and to them there was nothing left
than to crowd together in tens in windowless
of the Lower East Side and work fifteen hours
a day. Turkeys didn’t fall roasted
straight in the dishes and the streets of New York
weren’t paved in gold.
Yet, most of the times, they weren’t
paved at all. And then they realised that
it was just to get them to pave these streets that they
were allowed to come. And to dig tunnels
and canals, to build up streets, bridges, big
embankments, railroads, to clear forests, to exploit
mines and caves, to make cars and cigars,/
carabines and clothes, shoes, chewing gum,
corned-beef and soap, and to build
skyscrapers higher
than the ones that they discovered when they first arrived.

Georges Perec
If we go a few steps back, it will become clear that eradication is a crucial moment in the expansion of the State and capitalistic domination. At its dawn, industrial production drew the exploited away from country and villages to gather them into the city. The ancient skills of farm workers and artisans were thereby substituted with the forced and repetitive activity of the factory – an activity impossible to control, in its means and its finalities, by the new proletarians. So the first children of industrialization lost both their ancient spaces of life and their ancient knowledge, that which had allowed them to autonomously provide for the most part of their means of subsistence. On the other hand, forcing millions of men and women to similar living conditions (same places, same problems, same knowledge), capitalism unified their struggles, got them to find new brothers and sisters to fight against that same unbearable life. The 20th century marked the apex of this productive and State gathering, whose symbols had been the factory-neighbourhood and the Lager, and at the same time the apex of the more radical social struggles for its destruction. In the last twenty years, due to technological innovation, capital has substituted the old factory with new productive cores ever smaller and more widely distributed throughout the territory, also breaking up the fabric of the society within which those fights had grown, thereby creating a new eradication.
There’s more. Technological reorganisation has made trade faster and easier, opening the whole world to the most ferocious competition, overthrowing the economies and the ways of life of entire Countries. So there is, in Africa, in Asia, in South America, the closure of many factories, mass lay offs. All this, within a social context that has been destroyed by colonisation from the deportation of inhabitants from their villages to the shantytowns, from their fields to the assembly lines, produced a crowd of poor people who became useless to their masters, of unwanted children of capitalism. Add to this the fall of self-styled communist Countries and the debt racket initiated by the International Monetary Fund and the World Bank and we will get quite a faithful cartography of migration, of ethnical and religious wars.
What we now call “flexibility” and “precariousness” is the consequence of all this: a further progress in the submission to the machines, fiercer competition, a worsening of material conditions (deals, health, etcetera). We’ve seen the reason why: capitalism has dismantled the community that it created. Anyway it would be partial to see precariousness in an economic sense alone, as the lack of a steady work place and the old pride for professionalism. It is isolation inside standardisation, or a fanatical conformity with lack of common spaces. In the distressing void of meaning and perspectives, mystified, the unfulfilled need of community returns, giving birth to new nationalistic, ethnical or religious counterpositions, a tragic re-proposition of collective identities just where any real communality among individuals has diminished. And it’s exactly within this void that the fundamentalist argument finds its place, false promise of a redeemed community.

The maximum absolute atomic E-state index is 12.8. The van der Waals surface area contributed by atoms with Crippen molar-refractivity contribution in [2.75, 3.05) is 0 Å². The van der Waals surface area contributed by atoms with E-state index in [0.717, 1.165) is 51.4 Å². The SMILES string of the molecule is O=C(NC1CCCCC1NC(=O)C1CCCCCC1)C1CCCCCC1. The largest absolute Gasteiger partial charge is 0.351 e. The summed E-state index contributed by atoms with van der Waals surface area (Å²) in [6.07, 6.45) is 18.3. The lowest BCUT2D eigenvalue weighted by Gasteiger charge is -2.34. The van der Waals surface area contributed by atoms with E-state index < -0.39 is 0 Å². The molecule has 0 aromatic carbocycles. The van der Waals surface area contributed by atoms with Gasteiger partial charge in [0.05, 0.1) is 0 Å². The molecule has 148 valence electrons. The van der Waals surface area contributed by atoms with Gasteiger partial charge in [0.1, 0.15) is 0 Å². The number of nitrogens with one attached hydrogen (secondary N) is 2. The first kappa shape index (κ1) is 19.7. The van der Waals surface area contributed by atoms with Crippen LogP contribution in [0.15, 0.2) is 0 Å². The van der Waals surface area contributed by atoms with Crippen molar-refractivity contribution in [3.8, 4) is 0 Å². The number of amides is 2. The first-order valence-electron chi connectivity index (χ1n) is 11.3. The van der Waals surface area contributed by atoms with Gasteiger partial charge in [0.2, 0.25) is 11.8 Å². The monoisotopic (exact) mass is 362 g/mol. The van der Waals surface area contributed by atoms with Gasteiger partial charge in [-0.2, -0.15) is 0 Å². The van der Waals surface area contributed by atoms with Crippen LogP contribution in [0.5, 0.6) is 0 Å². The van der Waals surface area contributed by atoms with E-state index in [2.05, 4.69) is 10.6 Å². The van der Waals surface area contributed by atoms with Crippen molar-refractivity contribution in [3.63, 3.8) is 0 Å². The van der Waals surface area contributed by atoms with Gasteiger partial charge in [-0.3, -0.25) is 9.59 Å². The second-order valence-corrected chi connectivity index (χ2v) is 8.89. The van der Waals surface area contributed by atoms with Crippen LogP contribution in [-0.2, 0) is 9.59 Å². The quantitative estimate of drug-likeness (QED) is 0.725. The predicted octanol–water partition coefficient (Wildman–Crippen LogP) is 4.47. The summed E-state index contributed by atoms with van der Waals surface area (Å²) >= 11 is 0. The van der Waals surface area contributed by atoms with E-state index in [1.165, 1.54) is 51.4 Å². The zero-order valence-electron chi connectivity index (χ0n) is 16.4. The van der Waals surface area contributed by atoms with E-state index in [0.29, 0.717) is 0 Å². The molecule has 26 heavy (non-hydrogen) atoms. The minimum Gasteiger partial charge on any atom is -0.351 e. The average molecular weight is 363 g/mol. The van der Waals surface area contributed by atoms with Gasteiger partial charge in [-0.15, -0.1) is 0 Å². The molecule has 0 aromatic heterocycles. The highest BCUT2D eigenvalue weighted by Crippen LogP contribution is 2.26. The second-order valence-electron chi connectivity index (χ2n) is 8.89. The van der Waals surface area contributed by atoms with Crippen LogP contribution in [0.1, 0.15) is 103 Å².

Civil war
All this leads to a scenario that is more and more that of an ongoing civil war, with no distinction between “time of peace” and “time of war”. Conflicts are no longer declared – as the military intervention in the Balkans has shown –, but simply administrated to grant the establishment of the World Order. This endless fight goes through the entire society and the very individuals. Common spaces for dialogue and struggles are substituted by adherence to similar commercial models. The poor go to war against each other for a fashionable sweater or a hat, since the possession or not of particular goods creates the illusion of a social or clan-like hierarchy. Individuals feel more and more irrelevant, so ready to sacrifice themselves to the first nationalist blunderbuss or for whatever flag. Abused daily by the State, here they come defending zealously any Padania (desolated and polluted, with factories and mall everywhere – is this the “land of the forefathers”?). Tied to that mirage of property that is left to them, they are scared to face themselves for what they really are: interchangeable gears of the Megamachine, in need of psychotropic drugs to get to the end of the day, always more envious towards everyone who looks even just happier than themselves. To an always colder, more abstract and more calculating rationality, correspond increasingly brutal and untold drives. So, what better than someone different by colour of the skin or religion to throw their grudge upon? As a man from Mozambique said, “people have taken war inside them”. A few external conditions can be enough for all this to explode, just like in Bosnia. And these conditions are being carefully prepared. To capitalist Universalism is opposed, in a tragic game of mirrors, ethnic particularism. Under institutional order, with increasingly anonymous and controlled places, lies concealed the implosion of human relationships. It all looks like the same quicksand from whence in the 30’s totalitarian man arose.